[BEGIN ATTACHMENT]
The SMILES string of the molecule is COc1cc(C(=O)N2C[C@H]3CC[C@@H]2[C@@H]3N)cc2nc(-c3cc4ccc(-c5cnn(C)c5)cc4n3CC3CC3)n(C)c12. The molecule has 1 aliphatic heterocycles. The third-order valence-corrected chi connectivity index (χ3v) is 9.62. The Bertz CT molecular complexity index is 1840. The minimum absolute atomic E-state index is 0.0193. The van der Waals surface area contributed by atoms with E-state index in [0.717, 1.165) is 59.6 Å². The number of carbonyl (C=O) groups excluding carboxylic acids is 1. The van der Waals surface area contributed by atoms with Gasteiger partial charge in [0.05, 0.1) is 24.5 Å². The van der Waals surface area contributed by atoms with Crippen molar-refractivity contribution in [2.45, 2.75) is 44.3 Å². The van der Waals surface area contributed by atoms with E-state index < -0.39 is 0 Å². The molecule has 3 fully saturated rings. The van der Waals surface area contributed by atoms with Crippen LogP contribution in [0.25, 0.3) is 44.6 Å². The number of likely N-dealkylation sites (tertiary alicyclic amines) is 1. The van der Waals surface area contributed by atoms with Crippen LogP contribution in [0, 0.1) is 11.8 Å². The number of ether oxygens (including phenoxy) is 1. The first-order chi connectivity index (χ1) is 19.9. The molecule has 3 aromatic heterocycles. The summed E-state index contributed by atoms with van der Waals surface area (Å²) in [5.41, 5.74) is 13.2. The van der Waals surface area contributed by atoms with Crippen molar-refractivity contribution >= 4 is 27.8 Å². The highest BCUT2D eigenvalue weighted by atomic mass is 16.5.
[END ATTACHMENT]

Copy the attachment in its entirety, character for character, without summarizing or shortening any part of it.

The SMILES string of the molecule is COc1cc(C(=O)N2C[C@H]3CC[C@@H]2[C@@H]3N)cc2nc(-c3cc4ccc(-c5cnn(C)c5)cc4n3CC3CC3)n(C)c12. The molecule has 1 aliphatic heterocycles. The third-order valence-corrected chi connectivity index (χ3v) is 9.62. The Bertz CT molecular complexity index is 1840. The minimum absolute atomic E-state index is 0.0193. The van der Waals surface area contributed by atoms with E-state index in [0.717, 1.165) is 59.6 Å². The number of carbonyl (C=O) groups excluding carboxylic acids is 1. The van der Waals surface area contributed by atoms with Gasteiger partial charge in [0.05, 0.1) is 24.5 Å². The van der Waals surface area contributed by atoms with Crippen molar-refractivity contribution in [2.45, 2.75) is 44.3 Å². The van der Waals surface area contributed by atoms with E-state index < -0.39 is 0 Å². The molecule has 3 fully saturated rings. The van der Waals surface area contributed by atoms with Crippen LogP contribution in [0.25, 0.3) is 44.6 Å². The number of likely N-dealkylation sites (tertiary alicyclic amines) is 1. The van der Waals surface area contributed by atoms with Crippen LogP contribution in [0, 0.1) is 11.8 Å². The number of ether oxygens (including phenoxy) is 1. The first-order chi connectivity index (χ1) is 19.9. The molecule has 3 aromatic heterocycles. The summed E-state index contributed by atoms with van der Waals surface area (Å²) in [5.41, 5.74) is 13.2. The van der Waals surface area contributed by atoms with Crippen molar-refractivity contribution >= 4 is 27.8 Å². The highest BCUT2D eigenvalue weighted by atomic mass is 16.5.